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5 Key Advantages of HSAs for Retirement

May 3rd, 2023 | 3 min. read

By Jacob Schroeder

HSA retirement

MacGyver was resourceful, as you are resourceful.

The plucky polymath from the action-packed TV show could take any household items at his disposal – paperclips, a piece of chewing gum, some Duct tape, a Swiss Army Knife – and build a highly effective device to save the day. Similarly, as you plan for retirement, you essentially have to assemble various assets to create an effective, sustainable income stream.

Retirement income can come from a variety of sources. Common ones include Social Security, employer-sponsored plans (401(k), 403(b), etc.) and pensions. But some assets are not as obvious as potential retirement tools. One of which is the health savings account (HSA).

An HSA is a savings and investment account available to people in high-deductible health plans (HDHP) to help pay for out-of-pocket medical costs. To qualify for an HSA, you must be part of an HDHP with no other health insurance and have yet to qualify for Medicare. Also, you cannot be claimed as a dependent on someone else's tax return.

Although designed for medical needs, HSAs have various features, such as greater tax advantages than other investment accounts, that make them a valuable asset in retirement.

Here are 5 reasons to consider an HSA as part of your retirement income plan.

1. HSA contributions are tax-deductible

Contributions to an HSA are made with pre-tax dollars, which can lower the amount of federal and state income taxes you owe. (Note: a few states do tax HSA contributions, so check your state’s tax laws.) Further, HSA contributions are not subject to FICA taxes, nor do any employer contributions count as taxable income.

Annual maximum HSA contributions in 2023 are $3,850 (self-only coverage) and $7,750 (family). Individuals age 55 or older can also make an annual “catch- up” contribution of up to $1,000. There are no income limits on the amount you can contribute.

You can contribute to an HSA until age 65, when you are eligible for Medicare. That means you can save and invest in an HSA over many years to help increase your income pool for retirement, as long as you can keep from touching the money.

2. HSA funds can grow tax-free

The funds in your HSA grow tax-free. That’s right. You do not pay taxes on any interest, dividends or capital gains you earn.

3. HSA withdrawals are tax-free for qualified medical expenses

You do not owe taxes on money withdrawn from an HSA to pay for qualified medical expenses. These range from hospital bills and insurance deductibles to Medicare premiums and long-term care services.

This is an important advantage of an HSA over a traditional 401(k) or IRA as it relates to retirement. You pay income taxes on withdrawals from those accounts no matter how you use that money.

Health care will likely be one of your largest expenses in retirement. A 65-year-old couple retiring this year should expect to spend about $295,000 on health care costs alone in retirement, according to Fidelity Investments’ most recent Retirement Health Care Cost survey. So, an HSA is the best thing to have for health care costs in retirement, compared with withdrawing from other retirement accounts that would trigger taxable income.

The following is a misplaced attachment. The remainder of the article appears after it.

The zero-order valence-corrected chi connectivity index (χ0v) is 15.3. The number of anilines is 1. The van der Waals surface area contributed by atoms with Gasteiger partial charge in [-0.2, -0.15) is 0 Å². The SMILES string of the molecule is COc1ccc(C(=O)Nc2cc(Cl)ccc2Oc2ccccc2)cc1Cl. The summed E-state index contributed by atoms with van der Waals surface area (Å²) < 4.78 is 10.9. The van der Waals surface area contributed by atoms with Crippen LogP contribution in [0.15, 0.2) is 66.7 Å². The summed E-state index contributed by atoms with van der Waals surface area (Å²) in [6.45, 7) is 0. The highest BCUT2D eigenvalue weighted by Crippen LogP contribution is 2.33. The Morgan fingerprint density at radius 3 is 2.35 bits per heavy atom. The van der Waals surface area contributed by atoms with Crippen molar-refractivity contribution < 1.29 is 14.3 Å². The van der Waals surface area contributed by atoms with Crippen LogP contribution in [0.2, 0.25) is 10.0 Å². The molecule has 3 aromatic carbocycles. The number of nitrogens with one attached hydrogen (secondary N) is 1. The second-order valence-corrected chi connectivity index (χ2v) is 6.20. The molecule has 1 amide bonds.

Altogether, the triple tax advantage – tax-deductible contributions, tax-free growth and tax-free withdrawals for qualified medical expenses – of an HSA make it a highly valuable retirement asset.

Of course, you can save in an HSA for more than just medical needs. However, that money is taxed as ordinary income just like a traditional 401(k) or IRA. And, if you use that money for anything else before you’re 65, you are subject to a 20% penalty on top of income taxes on those funds.

4. HSAs are not subject to RMDs

In most retirement accounts, you must begin taking required minimum distributions (RMDs) every year, starting at age 73. With an HSA, you can leave those funds untouched for as long as you like.

5. Don’t lose it, if you don’t use it

Funds in an HSA can be carried forward year after year. Unlike a flexible spending account (FSA), you won’t lose it if you don’t use it. What’s more, HSAs are fully portable. As the account owner, you get to take it with you upon changing jobs or leaving the workforce.

Opening an HSA

Now that you know what makes an HSA a useful retirement income source, it is important to recognize what an HSA is not: right for everyone. Again, to access an HSA you must join a high-deductible health plan (HDHP). An HDHP makes the most sense for people who are healthy and rarely need treatment, or those who have the economic means to afford the high expenses.

The original purpose of an HSA is to help people cover out-of-pocket medical expenses with a tax break. Looking at an HSA as an investment tool makes sense only if you are confident you can pay those out-of-pocket costs with other funds. That way you can let the account balance grow and then take advantage of the tax breaks in retirement.

When one “MacGyvers” a solution to a problem, one finds a simple yet elegant solution to something using existing resources. From an HSA to your home, you likely have a variety of existing resources that can help you generate income or control taxes in retirement. Instead of improvising though, creating a personalized retirement plan can solve your retirement challenges without any of the suspense.

Are you nearing retirement and looking for ways to maximize your assets for long-term income? There are a variety of steps that will help you prepare for retirement. This ebook, Your Money in Your 50’s, documents the important things to have in place as your retirement date nears.

Your Money in Your 50s cover -tiltDownload the E-Book Now!